Asked about the connection between BearingPoint and the KPMG auditors, Schneidawind said, "Know in your heart and mind we have nothing to do with them."

The comment from Keuppens, a representative from the International Monetary Fund (IMF), reveals why senior officials from the British and U.S. governments would participate some openly in such a conspiracy: because they knew they would get away with it.

Unlike the closely audited funds provided by the U.S. Congress, Bremer, and the others involved, knew there was nobody who could demand accounting for the Iraqi oil money or challenge the decisions of the occupying power.

Even if KPMG were to finish its audit in July, there is simply no way of knowing how much oil the CPA exported -- or how much was stolen or smuggled out of Iraq -- during the past 14 months.

Past statements from the IAMB monthly meetings reveal growing concern over the lack of "metering" of Iraqi oil while the CPA was in control. In March, before an auditor had even been appointed, the IAMB expressed concern over "the absence of metering for crude oil extraction and sales."

Prof. Mahdi Hadi Al-Kafaji, observer from the [Iraqi] Governing Council again stressed "the need to establish proper internal control systems especially with regards to the extraction and export of oil," during the IAMB meeting in May.

The CPA reported at the IAMB meeting held at IMF Headquarters in Washington in late May that the metering project for the Iraqi oil network would take between 12 to 18 months to install.

But nothing was done and as recently as June 22, the IAMB stated that it "regrets" that the CPA had delayed action on three important matters: awarding a contract to meter Iraqi oil exports, auditing the State Oil Marketing Organization (SOMO), and reporting on audits undertaken on sole-sourced (no bid) contracts funded by the DFI.

These delays on the part of the CPA suggest that the occupying authority wanted to hide the true volume of Iraqi oil exports and how it was disbursing the money from the development fund.

The CPA's own accounting of the $20.6 billion Development Fund for Iraq reveals a number of major unexplained discrepancies in its weekly tallies of disbursements.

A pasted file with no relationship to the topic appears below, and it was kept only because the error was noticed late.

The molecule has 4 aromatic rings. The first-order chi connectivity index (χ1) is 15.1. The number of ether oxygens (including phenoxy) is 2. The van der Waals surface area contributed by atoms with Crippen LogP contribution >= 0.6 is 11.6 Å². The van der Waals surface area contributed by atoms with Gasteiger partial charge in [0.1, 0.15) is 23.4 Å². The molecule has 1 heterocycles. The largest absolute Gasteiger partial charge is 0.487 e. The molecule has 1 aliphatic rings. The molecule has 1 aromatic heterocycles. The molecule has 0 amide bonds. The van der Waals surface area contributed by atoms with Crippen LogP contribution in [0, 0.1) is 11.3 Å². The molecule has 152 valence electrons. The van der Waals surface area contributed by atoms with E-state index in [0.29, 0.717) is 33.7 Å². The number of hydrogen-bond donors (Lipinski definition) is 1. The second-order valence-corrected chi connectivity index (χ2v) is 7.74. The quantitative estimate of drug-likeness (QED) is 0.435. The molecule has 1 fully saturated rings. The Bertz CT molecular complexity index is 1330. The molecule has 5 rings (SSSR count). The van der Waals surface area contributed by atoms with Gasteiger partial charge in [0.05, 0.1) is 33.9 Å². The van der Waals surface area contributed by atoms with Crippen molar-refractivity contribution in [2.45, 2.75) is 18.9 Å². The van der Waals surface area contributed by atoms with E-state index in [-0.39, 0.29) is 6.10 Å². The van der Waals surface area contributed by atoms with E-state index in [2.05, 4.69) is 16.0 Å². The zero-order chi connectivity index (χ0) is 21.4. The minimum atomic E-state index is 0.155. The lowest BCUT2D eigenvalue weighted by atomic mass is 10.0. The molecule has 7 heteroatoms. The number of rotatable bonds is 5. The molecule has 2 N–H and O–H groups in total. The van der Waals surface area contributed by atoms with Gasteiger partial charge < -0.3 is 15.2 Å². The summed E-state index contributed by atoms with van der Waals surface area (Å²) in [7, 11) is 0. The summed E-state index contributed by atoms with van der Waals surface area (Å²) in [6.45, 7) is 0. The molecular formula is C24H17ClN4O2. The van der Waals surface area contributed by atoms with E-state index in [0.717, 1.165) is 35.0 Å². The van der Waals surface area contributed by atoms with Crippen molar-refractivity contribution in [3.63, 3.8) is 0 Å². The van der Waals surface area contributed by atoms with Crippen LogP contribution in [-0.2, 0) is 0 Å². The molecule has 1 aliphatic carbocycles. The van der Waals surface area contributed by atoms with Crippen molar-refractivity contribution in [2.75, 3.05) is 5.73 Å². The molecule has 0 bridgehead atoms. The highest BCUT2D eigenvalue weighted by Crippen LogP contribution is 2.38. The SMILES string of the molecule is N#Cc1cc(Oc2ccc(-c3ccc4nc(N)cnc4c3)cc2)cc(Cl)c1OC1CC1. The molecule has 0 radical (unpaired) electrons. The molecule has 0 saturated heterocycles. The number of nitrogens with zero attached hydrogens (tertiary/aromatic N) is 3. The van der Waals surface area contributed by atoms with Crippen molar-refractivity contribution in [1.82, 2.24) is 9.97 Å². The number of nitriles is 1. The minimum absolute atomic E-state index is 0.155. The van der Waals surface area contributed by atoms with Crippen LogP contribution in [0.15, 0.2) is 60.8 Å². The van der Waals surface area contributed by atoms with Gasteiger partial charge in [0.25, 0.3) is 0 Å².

For example, among the June 19 tally of "Disbursements by Agency since inception" is listed a payment of some $367 million to the U.S. Army Corps of Engineers (USACE).

On the following week's tally, however, this row has completely disappeared, along with the $367 million. The June 26 tally shows CPA disbursements worth $11.89 billion, an increase of nearly $500 million from the previous week, but the entire payment of $367 million to the USACE has simply vanished.

Expenditures from the fund were regulated by the Program Review Board (PRB), a group of Bremer appointees, although he had final say over all disbursements. The PRB was established to ensure the funds were "managed on behalf and expended in a manner which meets the interests of the Iraqi people," consistent with UN Security Resolution 1483.

Because the current chairman of the PRB is a high-ranking Treasury Dept. official, George B. Wolfe, Counselor to the Secretary, American Free Press inquired at the Treasury Dept. about the discrepancies.

After more than a month of inquiries about the DFI, Treasury spokesman Tony Fratto, finally replied and wrote to American Free Press on June 28:

George Wolfe is not a Treasury official. George Wolfe works for the Coalition Provisional Authority. He resigned from the Treasury Department upon taking his current position with the CPA. He is neither on leave, nor on detail. He is a former Treasury official.

Fratto, who should know Wolfe's status with the Treasury, had provided false information. Wolfe, as an active employee of the U.S. Treasury Dept., has played a major architectural role in designing the new Iraqi economy.

While serving as Deputy General Consul at the U.S. Treasury in 2003, Wolfe worked as Deputy Director and Director of Economic Policy in Iraq. Wolfe spent six months last year working on Iraq's new currency, organizing Iraq's banks, and writing new laws for foreign direct investment.

Later, in March 2004, Treasury Secretary John W. Snow appointed Wolfe "Counselor to the Secretary." His next assignment was to return to Baghdad, where he was responsible for the budget and related finance matters concerning the economic reconstruction of Iraq.